Never, never can it be!

He doth give His joy to all:
He becomes an infant small,
He becomes a man of woe,
He doth feel the sorrow too.

Think not thou canst sigh a sigh,
And thy Maker is not by:
Think not thou canst weep a tear,
And thy Maker is not near.

O He gives to us His joy,
That our grief He may destroy:
Till our grief is fled and gone
He doth sit by us and moan.

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The Nobel Prize in…Lyrics?

Image result for totally confused reader

Something is rotten in the state of Denmark. Thanks, Will (wink, wink).

Just because you love a person’s work, doesn’t mean you get to change the rules when categorizing it. While some are ecstatic that the world is becoming less rigid in its definition of people and objects – some choose not to be identified by a male or female pronoun and God only knows what the meaning of an American Republican is anymore, for example – there are benefits to having structure, namely, the ability to form logical thoughts and opinions which can then be communicated to others without detailed explanation.

Which brings us to Mr. Zimmerman and his winning of the 2016 Nobel Prize in Literature today. I’d heard that his name was being kicked around for years, but never actually thought he’d win the award. Guess I was wrong.

I suppose the conundrum I’m faced with (and don’t get me wrong, I enjoy Bob Dylan’s music just as much as the next person) comes more from a linguistic approach.

The word “literature” is defined as:

noun

1.

writings in which expression and form, in connection with ideas of permanent and universal interest, are characteristic or essential features, as poetry, novels, history, biography, and essays.
2.

the entire body of writings of a specific language, period, people, etc.:

the literature of England.
3.

the writings dealing with a particular subject:

the literature of ornithology.
4.

the profession of a writer or author.
5.

literary work or production.
6.

any kind of printed material, as circulars, leaflets, or handbills:

literature describing company products.

 

In a broader sense, the word “literature” can technically include any type of writing on a particular subject, like the literature of supply-side economics.

Does that mean that Robert Mundell should have been awarded the Nobel Prize in Literature – and not Economics as he was – in 1999? I mean, Mundell did, after all, write extensively on the subject of supply-side economics.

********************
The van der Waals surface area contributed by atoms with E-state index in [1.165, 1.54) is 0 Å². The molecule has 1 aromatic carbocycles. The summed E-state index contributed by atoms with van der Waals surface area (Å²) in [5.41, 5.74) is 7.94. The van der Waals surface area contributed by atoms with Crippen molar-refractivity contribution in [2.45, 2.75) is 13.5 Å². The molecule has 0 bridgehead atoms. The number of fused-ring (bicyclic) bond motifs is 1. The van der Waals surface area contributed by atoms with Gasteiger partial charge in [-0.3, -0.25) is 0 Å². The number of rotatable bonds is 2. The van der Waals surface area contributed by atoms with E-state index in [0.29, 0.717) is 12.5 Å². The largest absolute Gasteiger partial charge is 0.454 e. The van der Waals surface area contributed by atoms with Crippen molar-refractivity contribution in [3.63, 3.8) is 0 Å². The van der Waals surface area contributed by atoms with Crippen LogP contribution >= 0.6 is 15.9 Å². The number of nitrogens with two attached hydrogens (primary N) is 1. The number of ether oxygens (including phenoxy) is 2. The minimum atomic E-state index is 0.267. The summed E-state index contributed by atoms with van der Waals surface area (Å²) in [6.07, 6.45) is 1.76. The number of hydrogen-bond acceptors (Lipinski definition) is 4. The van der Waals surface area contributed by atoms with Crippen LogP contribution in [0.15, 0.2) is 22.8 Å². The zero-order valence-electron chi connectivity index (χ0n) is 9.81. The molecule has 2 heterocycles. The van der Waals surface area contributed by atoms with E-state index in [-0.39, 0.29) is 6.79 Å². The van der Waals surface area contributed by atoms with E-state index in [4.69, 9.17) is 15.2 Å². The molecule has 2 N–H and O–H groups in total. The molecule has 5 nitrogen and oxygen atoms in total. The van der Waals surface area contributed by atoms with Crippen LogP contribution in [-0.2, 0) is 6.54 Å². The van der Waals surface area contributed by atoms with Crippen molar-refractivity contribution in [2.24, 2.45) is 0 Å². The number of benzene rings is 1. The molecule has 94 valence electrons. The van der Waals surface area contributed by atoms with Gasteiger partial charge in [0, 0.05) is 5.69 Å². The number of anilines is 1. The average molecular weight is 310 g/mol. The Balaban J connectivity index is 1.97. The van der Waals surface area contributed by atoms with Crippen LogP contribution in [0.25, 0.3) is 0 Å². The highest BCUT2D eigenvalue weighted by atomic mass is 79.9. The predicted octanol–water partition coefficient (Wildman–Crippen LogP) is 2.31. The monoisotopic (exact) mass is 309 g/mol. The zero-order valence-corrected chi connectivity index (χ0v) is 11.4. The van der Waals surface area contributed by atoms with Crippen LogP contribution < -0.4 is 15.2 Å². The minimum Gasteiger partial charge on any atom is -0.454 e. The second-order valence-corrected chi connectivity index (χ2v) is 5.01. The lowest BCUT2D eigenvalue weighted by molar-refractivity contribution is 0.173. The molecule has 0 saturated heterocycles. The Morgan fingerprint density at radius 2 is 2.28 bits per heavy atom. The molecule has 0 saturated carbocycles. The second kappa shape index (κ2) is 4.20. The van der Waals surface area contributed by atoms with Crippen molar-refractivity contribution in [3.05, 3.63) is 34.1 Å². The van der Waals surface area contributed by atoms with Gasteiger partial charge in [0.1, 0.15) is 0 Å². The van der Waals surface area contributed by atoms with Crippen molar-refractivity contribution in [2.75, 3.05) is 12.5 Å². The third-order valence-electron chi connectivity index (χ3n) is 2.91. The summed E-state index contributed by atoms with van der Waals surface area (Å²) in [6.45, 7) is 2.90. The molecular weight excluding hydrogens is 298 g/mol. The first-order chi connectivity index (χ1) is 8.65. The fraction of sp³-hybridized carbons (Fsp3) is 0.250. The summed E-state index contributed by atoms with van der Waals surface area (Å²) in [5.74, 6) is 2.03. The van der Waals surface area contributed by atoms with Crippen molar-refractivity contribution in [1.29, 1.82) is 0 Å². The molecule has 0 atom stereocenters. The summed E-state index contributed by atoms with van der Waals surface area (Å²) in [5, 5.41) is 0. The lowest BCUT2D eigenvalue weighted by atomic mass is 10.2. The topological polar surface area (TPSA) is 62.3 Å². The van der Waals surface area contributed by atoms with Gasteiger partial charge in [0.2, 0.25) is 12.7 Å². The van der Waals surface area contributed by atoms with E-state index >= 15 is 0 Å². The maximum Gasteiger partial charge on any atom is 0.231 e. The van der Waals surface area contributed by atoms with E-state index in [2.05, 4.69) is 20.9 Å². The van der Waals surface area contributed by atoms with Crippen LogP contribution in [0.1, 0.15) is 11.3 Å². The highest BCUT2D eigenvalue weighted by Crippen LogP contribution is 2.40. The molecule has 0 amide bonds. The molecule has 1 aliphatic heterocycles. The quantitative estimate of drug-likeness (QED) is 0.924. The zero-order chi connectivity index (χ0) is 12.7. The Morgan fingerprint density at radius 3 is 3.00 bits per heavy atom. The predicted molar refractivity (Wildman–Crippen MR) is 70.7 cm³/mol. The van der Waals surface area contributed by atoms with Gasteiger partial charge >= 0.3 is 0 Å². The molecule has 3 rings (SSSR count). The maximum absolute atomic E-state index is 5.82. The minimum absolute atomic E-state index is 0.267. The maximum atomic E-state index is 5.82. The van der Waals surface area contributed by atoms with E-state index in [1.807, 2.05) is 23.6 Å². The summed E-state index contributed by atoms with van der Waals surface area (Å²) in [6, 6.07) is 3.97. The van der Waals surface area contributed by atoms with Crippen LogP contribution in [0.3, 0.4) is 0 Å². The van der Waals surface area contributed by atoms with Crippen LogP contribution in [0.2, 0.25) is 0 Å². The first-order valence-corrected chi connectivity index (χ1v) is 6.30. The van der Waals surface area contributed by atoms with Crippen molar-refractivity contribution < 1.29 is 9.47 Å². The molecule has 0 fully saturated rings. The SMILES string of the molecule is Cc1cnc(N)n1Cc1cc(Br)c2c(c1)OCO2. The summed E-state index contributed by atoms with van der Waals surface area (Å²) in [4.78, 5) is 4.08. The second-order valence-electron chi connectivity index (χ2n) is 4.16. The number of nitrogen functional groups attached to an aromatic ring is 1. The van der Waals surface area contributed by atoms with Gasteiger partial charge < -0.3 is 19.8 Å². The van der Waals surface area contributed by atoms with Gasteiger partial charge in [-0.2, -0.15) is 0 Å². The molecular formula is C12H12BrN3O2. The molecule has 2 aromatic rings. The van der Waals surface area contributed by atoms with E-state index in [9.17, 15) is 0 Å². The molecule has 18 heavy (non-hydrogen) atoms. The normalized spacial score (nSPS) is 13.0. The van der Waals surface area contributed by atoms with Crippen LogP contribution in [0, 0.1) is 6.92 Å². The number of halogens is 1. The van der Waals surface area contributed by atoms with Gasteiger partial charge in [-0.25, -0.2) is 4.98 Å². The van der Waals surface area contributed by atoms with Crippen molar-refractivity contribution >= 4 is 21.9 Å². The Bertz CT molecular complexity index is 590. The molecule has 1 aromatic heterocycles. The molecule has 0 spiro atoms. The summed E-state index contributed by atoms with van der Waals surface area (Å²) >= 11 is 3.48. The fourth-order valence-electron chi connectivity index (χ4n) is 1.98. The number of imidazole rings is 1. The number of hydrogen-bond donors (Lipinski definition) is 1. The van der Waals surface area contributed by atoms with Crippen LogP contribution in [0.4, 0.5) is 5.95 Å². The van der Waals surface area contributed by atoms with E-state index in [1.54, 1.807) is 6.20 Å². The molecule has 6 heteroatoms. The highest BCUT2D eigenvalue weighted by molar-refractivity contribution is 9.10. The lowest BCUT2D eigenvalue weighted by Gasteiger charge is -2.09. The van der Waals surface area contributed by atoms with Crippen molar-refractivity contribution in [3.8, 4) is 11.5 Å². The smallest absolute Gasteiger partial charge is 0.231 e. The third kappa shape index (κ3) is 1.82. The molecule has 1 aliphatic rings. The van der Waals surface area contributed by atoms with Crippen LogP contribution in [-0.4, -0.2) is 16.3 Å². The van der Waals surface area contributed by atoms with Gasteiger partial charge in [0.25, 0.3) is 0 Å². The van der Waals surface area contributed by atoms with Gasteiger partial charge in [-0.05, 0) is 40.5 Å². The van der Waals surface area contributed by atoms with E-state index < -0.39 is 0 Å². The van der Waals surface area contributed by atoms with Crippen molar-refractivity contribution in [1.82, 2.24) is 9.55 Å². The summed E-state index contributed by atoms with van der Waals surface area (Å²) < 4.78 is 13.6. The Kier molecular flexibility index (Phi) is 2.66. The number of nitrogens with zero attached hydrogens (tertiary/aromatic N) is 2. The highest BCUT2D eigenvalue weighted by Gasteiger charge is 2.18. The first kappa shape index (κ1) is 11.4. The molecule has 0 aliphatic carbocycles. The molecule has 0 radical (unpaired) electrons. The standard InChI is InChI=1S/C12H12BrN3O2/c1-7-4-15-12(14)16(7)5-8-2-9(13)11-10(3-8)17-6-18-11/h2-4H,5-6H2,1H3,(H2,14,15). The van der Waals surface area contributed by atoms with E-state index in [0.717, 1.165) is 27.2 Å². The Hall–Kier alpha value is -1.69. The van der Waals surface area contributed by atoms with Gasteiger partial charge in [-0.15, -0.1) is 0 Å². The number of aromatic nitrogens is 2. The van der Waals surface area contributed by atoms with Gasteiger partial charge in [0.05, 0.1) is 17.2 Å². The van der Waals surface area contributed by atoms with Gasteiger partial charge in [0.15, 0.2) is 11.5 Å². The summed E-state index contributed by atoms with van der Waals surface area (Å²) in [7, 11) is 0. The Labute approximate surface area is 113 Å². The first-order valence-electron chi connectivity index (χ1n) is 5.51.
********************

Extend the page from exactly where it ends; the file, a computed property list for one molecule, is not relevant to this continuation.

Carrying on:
Speaking of which, at least the “Economics” Nobel has gone through 12 name changes since its introduction in 1969, so it’s already admitting the award is for, roughly translated, someone who talks/writes about things with the word “economy” or “economics” in it.

If the higher-ups at Nobel, Inc. were comfortable introducing a new prize category in 1969, long after the inventor of TNT’s death, then why not just introduce a Nobel Prize for Music? Like soccer, it’s a universally binding force that has a tremendous impact on the world, right?

Now, granted, the Swedish Academy (which awards the Literature Prize) has made some pretty stellar decisions in the past. They’ve overlooked little-known and obscure people in the field of literature before, such as Henrik Ibsen, Henry James, James Joyce, Leo Tolstoy and Mark Twain. In 1974, after discounting writers that included Saul Bellow, Graham Greene and Vladimir Nabokov, they shrewdly gave the award to literary rock stars Eyvind Johnson and Harry Martinson. Sorry, what’s that? No, no, no. They’re not members of ABBA; they were members of the Swedish Academy that very same year.

Barf.

If I were a betting man, which I am, then I’d put my money on Bob Dylan being a fine choice for the 2016 Nobel Prize for Literature, which I won’t.

Do you not see something inherently wrong with that last statement?

As a curling colleague of mine and upstanding man of letters said to me this morning, “I’d rather an obscure Lithuanian rapper have won the award.”

Yes, indeed, something is most definitely awry in the state of Den…err…Sweden.